I was so happy to be a fan-girl on Thursday with Valentina Gonzalez. Not only do I love her new book with Melinda Miller, Reading and Writing with English Learners, but I love all of the awesome visuals that she creates and shares for ESL educators. Her giving and super-sweet demeanor makes you just know that her students loved her in the classroom. And side-note...her background is elementary and I am high school and I STILL take away so much!
So after I watched her demonstrate how she does the Picture Word Inductive Model in video, I knew I wanted to ask her some questions about the process in my little mini-series about looking at strategies that move students from the word to the discourse level. I have this strategy as a part of my online course and I knew an interview with someone who has used this strategy often would be great to include!
Here are some of the key takeaways from our talk about PWIM:
1. All you need is a photo and some markers. Valentina went through all of the steps and it pretty much starts with just those things. It is so low-prep and even more low-prep if you are using something like Google Jamboard or Google Slides. Here is a template I created on Google Slides if you want to take a peak.
Just make sure that as you follow the steps and start labeling the photo to have a system already in place. For example, students should know that you use red for nouns, green for verbs, and so on. It's your choice!
2. It engages students through all of the language domains and gradual release of responsibility. After you have your picture ready and your system in place, then get students talking about the photo and brainstorming ideas about what is happening in the photo. This should be connected to content you are learning and there is no limit to which content-area this works for. It's possible to do for math, social studies, English, science, etc. and all proficiency levels as well as native speakers.
After they have discussed, then you begin labeling with them and make sure you draw an arrow that connects the words to the part of the photo. So far, students have engaged in speaking and listening and they have only just gotten started!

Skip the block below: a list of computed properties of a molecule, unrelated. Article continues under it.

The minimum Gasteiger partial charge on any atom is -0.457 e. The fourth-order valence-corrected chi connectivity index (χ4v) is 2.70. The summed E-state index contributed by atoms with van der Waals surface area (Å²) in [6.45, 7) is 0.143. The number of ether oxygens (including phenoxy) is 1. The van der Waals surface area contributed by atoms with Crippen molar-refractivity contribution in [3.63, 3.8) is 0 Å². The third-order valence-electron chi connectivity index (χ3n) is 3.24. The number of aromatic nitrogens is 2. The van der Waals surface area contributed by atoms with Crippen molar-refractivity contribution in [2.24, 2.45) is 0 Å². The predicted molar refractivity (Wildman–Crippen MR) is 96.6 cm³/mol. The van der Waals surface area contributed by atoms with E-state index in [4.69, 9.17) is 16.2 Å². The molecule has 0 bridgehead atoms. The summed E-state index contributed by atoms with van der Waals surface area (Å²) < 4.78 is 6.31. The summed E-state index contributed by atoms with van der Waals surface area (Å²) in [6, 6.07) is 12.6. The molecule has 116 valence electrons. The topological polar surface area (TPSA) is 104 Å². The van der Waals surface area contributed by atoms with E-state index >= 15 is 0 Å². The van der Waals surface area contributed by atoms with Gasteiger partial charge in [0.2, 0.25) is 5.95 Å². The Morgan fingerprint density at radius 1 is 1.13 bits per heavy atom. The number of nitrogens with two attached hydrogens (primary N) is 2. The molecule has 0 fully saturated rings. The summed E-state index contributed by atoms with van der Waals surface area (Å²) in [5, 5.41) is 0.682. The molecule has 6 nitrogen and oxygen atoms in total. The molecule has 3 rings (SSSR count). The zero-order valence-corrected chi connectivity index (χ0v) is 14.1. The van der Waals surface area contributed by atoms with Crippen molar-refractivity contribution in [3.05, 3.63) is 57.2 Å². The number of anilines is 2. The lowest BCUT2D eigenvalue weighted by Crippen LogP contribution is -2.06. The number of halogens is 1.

Valentina recommends to have students repeat the words and sentence parts as you write. So here, they are reading along as you write. You are doing this together, so this is the "we do" portion of the lesson in the gradual release of responsibility model. The "I do" may have been when you explained a little about the content before getting started, and they actually did a "they do" as they discussed together. They will do the "you do" independently as they construct sentences either on their own or with sentence starters or stems (there's the writing language domain!).
3. It's a great springboard for other tasks. She mentions transitioning into writing on their own as their "you do" and she also says that this is a great way to do a little sentence patterning to bridge the writing and PWIM together! Check out more on this strategy with Dr. Katie Toppel.
In addition, the PWIM is a great way to warm-up for class, so your students are ready to continue reading your text or doing whatever else you have planned for them around the topic!
Have you tried the PWIM? How do you use in your classroom? Comment below!
I teach high school ESL and peer coach high school ESL teachers in my district. I enjoy sharing my strategies and materials online and love learning new things from other teachers of Emergent Bilinguals! Let's learn together!